Old Familiar Face: An Underoath Album Review

During the summer of 2015, former Christian metalcore band Underoath played their first show since disbanding in 2013 and announced the Rebirth Tour - shows dedicated to playing They’re Only Chasing Safety and Define the Great Line in full. The following spring brought them to 31 major cities and thousands of fans who genuinely missed one of the most defining bands of the 2000s.

“We got about two weeks into the Rebirth tour and thought, ‘Waaaaait a second. This is too important. It’s too important to our fans and it’s too important to us and the feelings we have playing together are too important to ignore.’ And then we slowly asked the question: What’s next?” drummer/vocalist Aaron Gillespie said in a press release.

What was next was bringing the Rebirth Tour all around the world, touring with Bring Me the Horizon, playing festivals and ultimately making their first album in eight years.

Erase Me is not only the first album they’ve released in nearly a decade but it’s also the first album they’ve released since stating that they no longer consider themselves a Christian band. It is evident in their lyrical content with songs such as “On My Teeth”. While it caught fans off guard, the band took to Twitter to address their reasoning behind it.

“Words are words,” Gillespie said. “Expletives are used to make emphasis in my opinion. If curse words offend you I’m sorry, you should stay in your safe place and not venture out into the world. People hurt, people mess up, people sometimes just need to say something like “fuck” to explain that.”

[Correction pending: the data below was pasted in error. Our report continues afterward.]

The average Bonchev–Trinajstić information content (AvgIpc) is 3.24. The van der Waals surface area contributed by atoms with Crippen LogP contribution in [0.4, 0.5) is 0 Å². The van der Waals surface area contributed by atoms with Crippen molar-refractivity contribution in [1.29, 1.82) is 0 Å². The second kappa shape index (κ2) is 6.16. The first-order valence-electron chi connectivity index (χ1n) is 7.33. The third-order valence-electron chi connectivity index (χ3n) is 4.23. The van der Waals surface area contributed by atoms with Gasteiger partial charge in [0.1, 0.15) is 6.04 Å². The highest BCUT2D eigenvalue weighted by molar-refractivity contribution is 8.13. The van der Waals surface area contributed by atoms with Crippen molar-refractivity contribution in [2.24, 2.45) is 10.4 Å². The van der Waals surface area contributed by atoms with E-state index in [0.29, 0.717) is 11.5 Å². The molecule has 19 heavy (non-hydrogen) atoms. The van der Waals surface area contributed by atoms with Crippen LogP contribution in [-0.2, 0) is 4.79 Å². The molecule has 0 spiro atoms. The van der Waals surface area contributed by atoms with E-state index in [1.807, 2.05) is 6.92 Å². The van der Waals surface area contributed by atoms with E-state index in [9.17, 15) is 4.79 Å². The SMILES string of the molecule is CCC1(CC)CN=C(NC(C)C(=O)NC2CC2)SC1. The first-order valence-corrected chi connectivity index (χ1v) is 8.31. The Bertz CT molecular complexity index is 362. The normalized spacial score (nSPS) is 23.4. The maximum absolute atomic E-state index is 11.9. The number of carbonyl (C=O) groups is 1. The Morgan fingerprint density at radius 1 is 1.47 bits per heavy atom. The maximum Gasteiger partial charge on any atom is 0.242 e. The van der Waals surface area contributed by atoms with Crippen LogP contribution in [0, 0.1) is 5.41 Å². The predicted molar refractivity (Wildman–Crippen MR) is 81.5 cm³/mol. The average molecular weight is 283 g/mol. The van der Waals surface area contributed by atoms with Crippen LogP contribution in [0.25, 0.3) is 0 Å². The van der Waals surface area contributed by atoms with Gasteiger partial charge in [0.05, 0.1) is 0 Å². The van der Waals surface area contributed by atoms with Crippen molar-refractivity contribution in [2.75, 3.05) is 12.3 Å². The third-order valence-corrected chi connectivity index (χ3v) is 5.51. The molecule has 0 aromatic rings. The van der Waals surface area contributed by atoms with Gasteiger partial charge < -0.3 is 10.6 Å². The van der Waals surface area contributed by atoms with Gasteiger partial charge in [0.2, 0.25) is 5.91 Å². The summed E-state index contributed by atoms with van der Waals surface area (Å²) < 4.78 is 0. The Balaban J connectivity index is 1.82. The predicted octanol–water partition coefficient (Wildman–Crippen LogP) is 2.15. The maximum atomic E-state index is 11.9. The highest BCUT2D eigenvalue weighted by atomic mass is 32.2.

“...Underoath is the healthiest and happiest we have ever been in our entire career, we may have different viewpoints or beliefs that you may or may NOT have but that certainly does NOT mean we are lost or in a worse spot than before,” vocalist Spencer Chamberlain said. “We’ve all grown...a lot.”

Erase Me isn’t an attempt at reviving past albums or staying in the same place, it’s the next logical step of their evolution. While it features more singing than previous albums, the creative and personal growth of each member makes this album unapologetically real. Tracks touch on anxiety, betrayal and mental health in a narrative that removes them from being a band stuck in their beginning era. They haven’t strayed away from being creative in their own right and being limitless in their content, but they’ve created a new era of what’s to come next for Underoath.